Seventy-two years ago this month, Elizabeth Peratrovich stood before the Alaska Senate and told a room full of white men what real savagery looks like.
Peratrovich, then Grand President of the Alaska Native Sisterhood, spoke of the human toll of discrimination, adding a previously-unheard Alaska Native voice to the Senate’s debate over the 1945 Anti-Discrimination Act.
“I would not have expected that I, who am barely out of savagery, would have to remind gentlemen with 5,000 years of recorded civilization behind them, of our Bill of Rights,” she said, bringing the whole room to their feet with applause.
Peratrovich’s retort came in response to a territorial senator, who had asked, “Who are these people, barely out of savagery, who want to associate with us whites, with 5,000 years of recorded civilization behind us?”
Gov. Ernest Gruening signed the act into law on Feb. 16, 1945 with Peratrovich standing over his shoulder.
“Superior race theory hit in hearing” was the headline in the Alaska Daily Empire after Peratrovich’s speech. As hard as it is to imagine that headline in 2017, it’s even harder to conceive of anyone whose example has meant more than Peratrovich’s.
That’s why the ANS and the Alaska Native Brotherhood have gathered annually since 1988 to celebrate Elizabeth Peratrovich Day in honor of Alaska’s most iconic civil rights hero.
Fittingly, the groups met Thursday at Elizabeth Peratrovich Hall in downtown Juneau.
ANS Camp 2 president Rhonda Butler read a short biography of the late civil rights leader to open the ceremony.
“I always, no matter how many times I’ve read her bio, it chokes me up,” Butler said. “To hear the part where she talks about the children wanting to go into the movie theaters and stores and seeing those signs that referred to Native peoples as dogs.”
One of ANS’ core missions is honoring elders and building up younger sisters. Talking civil rights history helps them do this.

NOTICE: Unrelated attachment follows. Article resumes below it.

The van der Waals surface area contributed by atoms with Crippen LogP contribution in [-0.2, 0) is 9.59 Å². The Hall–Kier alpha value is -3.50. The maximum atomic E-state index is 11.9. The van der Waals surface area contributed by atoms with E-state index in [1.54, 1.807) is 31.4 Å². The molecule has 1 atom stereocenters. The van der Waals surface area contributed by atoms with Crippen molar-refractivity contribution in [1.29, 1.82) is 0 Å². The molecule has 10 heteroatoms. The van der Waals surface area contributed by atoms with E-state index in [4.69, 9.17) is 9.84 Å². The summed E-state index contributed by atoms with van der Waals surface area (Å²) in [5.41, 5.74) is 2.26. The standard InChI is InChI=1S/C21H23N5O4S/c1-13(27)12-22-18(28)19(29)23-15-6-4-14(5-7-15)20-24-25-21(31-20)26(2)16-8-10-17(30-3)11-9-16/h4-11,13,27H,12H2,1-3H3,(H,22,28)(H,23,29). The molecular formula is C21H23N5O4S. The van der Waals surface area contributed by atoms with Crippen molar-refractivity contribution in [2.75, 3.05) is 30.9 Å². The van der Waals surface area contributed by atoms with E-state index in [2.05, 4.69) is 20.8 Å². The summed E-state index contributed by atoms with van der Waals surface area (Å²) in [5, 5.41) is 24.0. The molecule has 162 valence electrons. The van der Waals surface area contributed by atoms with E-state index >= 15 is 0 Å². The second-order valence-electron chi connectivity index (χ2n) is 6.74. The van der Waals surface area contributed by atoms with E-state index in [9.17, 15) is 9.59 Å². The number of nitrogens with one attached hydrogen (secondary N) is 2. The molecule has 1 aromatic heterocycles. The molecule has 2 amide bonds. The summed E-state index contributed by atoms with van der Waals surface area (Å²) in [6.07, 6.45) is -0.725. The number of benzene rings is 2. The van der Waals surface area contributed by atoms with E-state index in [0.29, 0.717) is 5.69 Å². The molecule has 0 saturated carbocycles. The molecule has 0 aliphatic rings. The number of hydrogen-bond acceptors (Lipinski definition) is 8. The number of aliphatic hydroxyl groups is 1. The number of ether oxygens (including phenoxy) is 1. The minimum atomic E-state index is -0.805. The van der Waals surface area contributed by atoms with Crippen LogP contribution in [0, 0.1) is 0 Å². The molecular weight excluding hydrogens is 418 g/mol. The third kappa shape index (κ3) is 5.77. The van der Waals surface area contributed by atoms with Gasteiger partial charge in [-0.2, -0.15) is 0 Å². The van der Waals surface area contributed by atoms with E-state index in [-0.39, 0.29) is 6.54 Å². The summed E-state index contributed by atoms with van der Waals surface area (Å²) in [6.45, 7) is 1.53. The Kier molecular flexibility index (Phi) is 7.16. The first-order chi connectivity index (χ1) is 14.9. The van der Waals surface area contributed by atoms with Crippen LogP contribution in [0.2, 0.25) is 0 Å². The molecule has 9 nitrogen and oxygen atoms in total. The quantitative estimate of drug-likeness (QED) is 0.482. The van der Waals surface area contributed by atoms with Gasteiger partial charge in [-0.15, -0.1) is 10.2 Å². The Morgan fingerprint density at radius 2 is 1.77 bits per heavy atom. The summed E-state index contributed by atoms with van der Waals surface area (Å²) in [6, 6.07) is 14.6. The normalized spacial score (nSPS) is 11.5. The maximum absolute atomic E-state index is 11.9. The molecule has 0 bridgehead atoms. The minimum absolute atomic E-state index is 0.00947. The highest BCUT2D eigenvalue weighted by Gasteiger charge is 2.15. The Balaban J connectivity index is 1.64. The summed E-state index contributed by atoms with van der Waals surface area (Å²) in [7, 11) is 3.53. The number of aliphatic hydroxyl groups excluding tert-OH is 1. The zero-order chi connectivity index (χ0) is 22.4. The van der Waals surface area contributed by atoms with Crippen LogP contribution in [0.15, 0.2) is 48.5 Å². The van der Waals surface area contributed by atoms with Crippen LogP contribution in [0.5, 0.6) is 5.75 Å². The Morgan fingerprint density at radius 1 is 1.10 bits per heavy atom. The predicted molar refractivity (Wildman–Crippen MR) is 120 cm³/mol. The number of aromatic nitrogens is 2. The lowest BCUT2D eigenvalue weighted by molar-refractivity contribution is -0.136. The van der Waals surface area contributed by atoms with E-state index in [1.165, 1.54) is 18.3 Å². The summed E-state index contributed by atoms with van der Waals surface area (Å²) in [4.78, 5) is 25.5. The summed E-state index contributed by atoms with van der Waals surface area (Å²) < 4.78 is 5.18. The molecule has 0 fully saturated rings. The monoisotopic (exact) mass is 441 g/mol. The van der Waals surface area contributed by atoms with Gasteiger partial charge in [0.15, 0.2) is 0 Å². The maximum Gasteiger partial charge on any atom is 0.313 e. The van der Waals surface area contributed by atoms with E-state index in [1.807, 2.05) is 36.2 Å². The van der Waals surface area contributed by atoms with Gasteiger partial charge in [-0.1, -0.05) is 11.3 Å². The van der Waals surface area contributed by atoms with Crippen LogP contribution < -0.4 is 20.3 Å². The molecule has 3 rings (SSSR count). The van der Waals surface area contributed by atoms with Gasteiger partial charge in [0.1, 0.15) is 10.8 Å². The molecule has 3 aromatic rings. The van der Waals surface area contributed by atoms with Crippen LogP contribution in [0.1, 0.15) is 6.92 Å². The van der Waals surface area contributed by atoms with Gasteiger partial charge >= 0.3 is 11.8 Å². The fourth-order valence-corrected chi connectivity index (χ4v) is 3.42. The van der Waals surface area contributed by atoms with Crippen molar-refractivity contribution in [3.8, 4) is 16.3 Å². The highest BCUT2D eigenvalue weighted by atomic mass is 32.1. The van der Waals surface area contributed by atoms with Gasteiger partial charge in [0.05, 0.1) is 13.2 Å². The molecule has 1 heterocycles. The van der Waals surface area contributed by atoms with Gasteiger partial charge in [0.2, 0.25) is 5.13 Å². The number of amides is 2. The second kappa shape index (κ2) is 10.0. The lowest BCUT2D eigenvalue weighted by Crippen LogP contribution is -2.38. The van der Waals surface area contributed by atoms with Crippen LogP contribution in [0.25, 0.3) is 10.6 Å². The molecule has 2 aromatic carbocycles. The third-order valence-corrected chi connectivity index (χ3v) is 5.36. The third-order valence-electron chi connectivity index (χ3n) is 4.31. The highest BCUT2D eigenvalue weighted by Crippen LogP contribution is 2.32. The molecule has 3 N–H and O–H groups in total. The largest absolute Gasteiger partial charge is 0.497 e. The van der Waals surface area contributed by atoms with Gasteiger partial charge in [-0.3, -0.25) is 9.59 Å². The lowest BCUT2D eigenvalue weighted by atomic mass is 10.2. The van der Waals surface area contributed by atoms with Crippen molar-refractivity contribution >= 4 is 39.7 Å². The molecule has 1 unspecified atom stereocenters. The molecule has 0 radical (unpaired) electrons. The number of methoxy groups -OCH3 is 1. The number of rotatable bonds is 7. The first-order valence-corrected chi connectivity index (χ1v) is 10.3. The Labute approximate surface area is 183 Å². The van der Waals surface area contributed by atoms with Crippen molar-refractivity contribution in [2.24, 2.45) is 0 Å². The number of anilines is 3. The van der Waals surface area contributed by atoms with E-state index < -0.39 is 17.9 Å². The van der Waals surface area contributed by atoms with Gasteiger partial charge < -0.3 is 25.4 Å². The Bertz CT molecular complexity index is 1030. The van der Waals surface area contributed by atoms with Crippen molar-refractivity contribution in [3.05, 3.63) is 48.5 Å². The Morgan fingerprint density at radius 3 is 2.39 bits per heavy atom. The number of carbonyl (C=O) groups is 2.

They don’t shy away from the ugly parts.
“I think it’s important, even though it’s so harsh, we openly talk to the kids about it. They need to know that those are some serious injustices and one person can make a difference,” Butler said.
As a testament to ANS’ cross-generational message, 14-year-old recording secretary Alayna Duncan — the youngest elected ANS official currently working — spoke before the sisterhood awarded their Mildred Pierce Award to lifetime member Katherine Hope.
Hope, now in her 70s, was just a 5-year-old attending a Presbyterian mission school in Haines when Peratrovich spoke on the Senate floor. She was honored for her lifetime of volunteer work with the ANS.
Raised in a white man’s culture, Hope didn’t see a totem pole until she was 9 or 10 years old.
“The first time I saw a totem pole I didn’t know what to think. Now I know,” Hope said.
Before Peratrovich, she remembers a much less friendly Alaska. Segregation and discrimination were the norm.
“I was just a little girl and I went to the public theater. I had long braids and I always had a smile. The theater said, ‘OK, you sit on this side.’ I didn’t realize it was racism then because I didn’t know that was a problem. I was just a young girl being told where to sit. I was in mission school, no one told us any different. I thought we were all the same, that’s how I was taught, everyone’s equal. Well, now we have the right to vote because of Elizabeth Peratrovich.”
Thanks in part to Peratrovich, today young women like Duncan have the chance to learn about their heritage from a young age.
Duncan is learning the ANS ropes by taking notes in meetings.
“I wasn’t really into my culture when I was younger, but now I think of it more as a responsibility as I get to know more about my culture. It means a lot that they (ANS) want me to be with them,” Duncan said.
In hoping to follow Peratrovich’s example, Duncan said she’s shooting for the stars.